Is remote work, too remote?

So it’s a little soggy out in Washington, D.C. and Arlington, VA decided to cancel school. The Federal government is also opening late and its flu season, which means a lot of people are out of the office today. I’m one of the lucky ones. My wife drew the short straw this morning which means that while she will be trying to work from her home office with three kids doing some serious stress testing of their toys, our walls, and her sanity, all less than 10 feet away. This got me thinking about working from home, the pressures of family and work life, and how an organization should deal with these issues. On the one hand we have never been as prepared as a society to enable working from anywhere, anytime and anyplace. I am living proof of that having held conference calls, webinars, etc from hospitals, on vacations, and from my home office.

The question then becomes how connected is too connected and how close a tether to the “real” office do you need to retain to be effective. Openly, I do not fall in the camp of those who believe the end of the communal office is near. I truly believe that working together physically improves collaboration and teamwork. I love video conferencing because it is closer to real physical meetings, but it still isn’t the same as being right next to someone. There is a certain element of teamwork and collaboration that I just don’t feel is possible from a remote location. It’s one of the reasons why I can’t ever foresee my company going towards a remote workforce in a big way, despite the huge advantages from a cost standpoint. I just don’t believe you can hang on to the esprit de corps and sense of community that comes from sharing a physical space. I don’t mind having people work from home in order to get projects that require uninterrupted concentration complete, or when the cable guy is coming to the house, etc. I just don’t see it as a sustainable everyday model.

Of course most of my view into this is shaped either by view of the work my company does, which is consultative, or the work of our clients, which varies from large private sector to large public sector. I can certainly see advantages for some of our clients, particularly those with small-scale presences in many locations to remote work. It makes sense in these types of cases to set up your teams to work primarily from their home office or to leverage shared space, etc. Obviously, for retail, manufacturing, etc the need to be onsite is different than in the knowledge work community. How does your organization manage remote work? Is this the right approach? What are the pitfalls/benefits you have found?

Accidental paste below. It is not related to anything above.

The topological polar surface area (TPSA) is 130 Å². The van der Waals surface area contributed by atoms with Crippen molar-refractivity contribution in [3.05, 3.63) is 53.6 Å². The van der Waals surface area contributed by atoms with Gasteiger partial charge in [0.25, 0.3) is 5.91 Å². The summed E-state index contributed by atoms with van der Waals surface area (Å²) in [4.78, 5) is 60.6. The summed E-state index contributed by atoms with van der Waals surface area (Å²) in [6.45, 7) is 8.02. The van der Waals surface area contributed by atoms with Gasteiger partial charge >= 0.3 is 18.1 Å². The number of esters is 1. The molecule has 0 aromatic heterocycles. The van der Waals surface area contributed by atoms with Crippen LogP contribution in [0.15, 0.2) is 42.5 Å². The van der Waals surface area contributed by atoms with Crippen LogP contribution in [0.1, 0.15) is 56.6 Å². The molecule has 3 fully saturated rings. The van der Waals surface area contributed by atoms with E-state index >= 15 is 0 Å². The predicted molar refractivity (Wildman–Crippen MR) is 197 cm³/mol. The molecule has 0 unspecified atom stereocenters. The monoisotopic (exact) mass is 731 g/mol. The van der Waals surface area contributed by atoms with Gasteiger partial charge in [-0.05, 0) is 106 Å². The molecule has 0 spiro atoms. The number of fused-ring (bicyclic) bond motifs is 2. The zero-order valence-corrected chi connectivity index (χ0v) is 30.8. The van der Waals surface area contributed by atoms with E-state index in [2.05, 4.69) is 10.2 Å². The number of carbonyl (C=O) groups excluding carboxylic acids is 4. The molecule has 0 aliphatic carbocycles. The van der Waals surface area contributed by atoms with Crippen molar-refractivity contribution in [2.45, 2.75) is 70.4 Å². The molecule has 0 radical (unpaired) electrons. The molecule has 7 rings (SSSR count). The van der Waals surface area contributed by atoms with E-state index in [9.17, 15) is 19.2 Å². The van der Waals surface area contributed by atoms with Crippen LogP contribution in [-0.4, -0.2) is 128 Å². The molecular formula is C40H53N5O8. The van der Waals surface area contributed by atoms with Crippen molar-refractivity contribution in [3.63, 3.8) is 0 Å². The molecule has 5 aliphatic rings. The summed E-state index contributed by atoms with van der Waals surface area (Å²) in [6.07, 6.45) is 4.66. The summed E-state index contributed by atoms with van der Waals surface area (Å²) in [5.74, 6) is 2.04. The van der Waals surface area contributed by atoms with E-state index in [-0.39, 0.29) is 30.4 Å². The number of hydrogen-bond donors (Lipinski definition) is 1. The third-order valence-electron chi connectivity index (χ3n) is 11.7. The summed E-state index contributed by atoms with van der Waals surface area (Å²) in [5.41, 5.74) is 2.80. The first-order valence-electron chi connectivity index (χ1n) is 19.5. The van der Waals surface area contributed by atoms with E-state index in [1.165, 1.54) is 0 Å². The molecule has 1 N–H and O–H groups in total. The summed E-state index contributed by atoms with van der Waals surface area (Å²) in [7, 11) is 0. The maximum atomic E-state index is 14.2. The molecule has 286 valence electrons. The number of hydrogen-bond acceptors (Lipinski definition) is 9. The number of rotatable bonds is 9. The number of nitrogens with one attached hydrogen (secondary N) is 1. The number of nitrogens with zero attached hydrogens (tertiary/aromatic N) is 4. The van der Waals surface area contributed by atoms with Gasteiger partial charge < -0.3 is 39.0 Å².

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Andrew Krzmarzick

As a 7-year remote worker, I can tell you that it’s a lot more challenging than I originally anticipated. You have to double or triple your level of communication with colleagues, make sure that you get face time with folks at regular intervals and find ways to make a break between work and home.

One thing that I did a couple months ago was to visit a co-working space downtown a couple days per week. It’s been excellent because I experience the energy of other people and get ouf of the house occasionally (sanity check). A bonus is that this particular place has standing desks, so it also contributes to my overall physical health as I get 2-3 days per week where I am not sitting all day.

All in all, though, I enjoy being remote and not sure I could actually go into an office every day again! But you have to be intentional about making it a viable situation over the long haul.

Erik G Eitel

The virtual meeting, in my opinion, has a little ways to go in terms of bridging the gap between the physical office and the remote workers. Google Hangouts, Skype, Oovoo, etc are all great stop gaps, but I still feel like I’m talking to my relatives in Slovakia when I’m on one of those calls. I think something along these lines will make for a more productive call while maintain a business atmosphere (at least for large team meetings):Obviously there’s many set backs to something like this… cost, technology, space, etc. But I think it’s the direction that the virtual meeting space needs to go in order to fully bridge the gap between in-person and virtual meetings.

Henry Brown

For the last 7 years of my career I was working out of my home, 1500 miles from the “office“…

Had dedicated work space which enabled excellent work vs personal life separation…